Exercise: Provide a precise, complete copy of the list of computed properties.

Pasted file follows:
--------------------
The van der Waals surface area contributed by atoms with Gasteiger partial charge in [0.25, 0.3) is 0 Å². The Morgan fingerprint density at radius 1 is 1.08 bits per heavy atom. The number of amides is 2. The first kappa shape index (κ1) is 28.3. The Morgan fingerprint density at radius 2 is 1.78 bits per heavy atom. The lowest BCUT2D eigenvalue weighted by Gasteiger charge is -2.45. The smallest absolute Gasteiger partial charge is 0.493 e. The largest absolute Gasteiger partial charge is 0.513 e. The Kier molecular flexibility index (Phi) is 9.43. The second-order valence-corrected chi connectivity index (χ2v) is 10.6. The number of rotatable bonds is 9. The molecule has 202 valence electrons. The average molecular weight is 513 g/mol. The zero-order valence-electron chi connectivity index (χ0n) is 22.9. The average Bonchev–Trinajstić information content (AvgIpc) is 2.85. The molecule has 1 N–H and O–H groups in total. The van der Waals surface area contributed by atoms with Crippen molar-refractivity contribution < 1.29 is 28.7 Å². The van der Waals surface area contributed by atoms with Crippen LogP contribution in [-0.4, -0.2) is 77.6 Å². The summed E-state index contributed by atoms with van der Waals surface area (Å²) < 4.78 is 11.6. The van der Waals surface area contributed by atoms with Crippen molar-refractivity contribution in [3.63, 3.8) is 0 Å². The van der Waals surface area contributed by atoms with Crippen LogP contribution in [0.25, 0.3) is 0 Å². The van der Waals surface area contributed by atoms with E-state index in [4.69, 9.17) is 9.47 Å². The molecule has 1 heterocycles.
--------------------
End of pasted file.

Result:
The van der Waals surface area contributed by atoms with Gasteiger partial charge in [0.25, 0.3) is 0 Å². The Morgan fingerprint density at radius 1 is 1.08 bits per heavy atom. The number of amides is 2. The first kappa shape index (κ1) is 28.3. The Morgan fingerprint density at radius 2 is 1.78 bits per heavy atom. The lowest BCUT2D eigenvalue weighted by Gasteiger charge is -2.45. The smallest absolute Gasteiger partial charge is 0.493 e. The largest absolute Gasteiger partial charge is 0.513 e. The Kier molecular flexibility index (Phi) is 9.43. The second-order valence-corrected chi connectivity index (χ2v) is 10.6. The number of rotatable bonds is 9. The molecule has 202 valence electrons. The average molecular weight is 513 g/mol. The zero-order valence-electron chi connectivity index (χ0n) is 22.9. The average Bonchev–Trinajstić information content (AvgIpc) is 2.85. The molecule has 1 N–H and O–H groups in total. The van der Waals surface area contributed by atoms with Crippen molar-refractivity contribution < 1.29 is 28.7 Å². The van der Waals surface area contributed by atoms with Crippen LogP contribution in [-0.4, -0.2) is 77.6 Å². The summed E-state index contributed by atoms with van der Waals surface area (Å²) < 4.78 is 11.6. The van der Waals surface area contributed by atoms with Crippen molar-refractivity contribution in [3.63, 3.8) is 0 Å². The van der Waals surface area contributed by atoms with Crippen LogP contribution in [0.25, 0.3) is 0 Å². The van der Waals surface area contributed by atoms with E-state index in [4.69, 9.17) is 9.47 Å². The molecule has 1 heterocycles.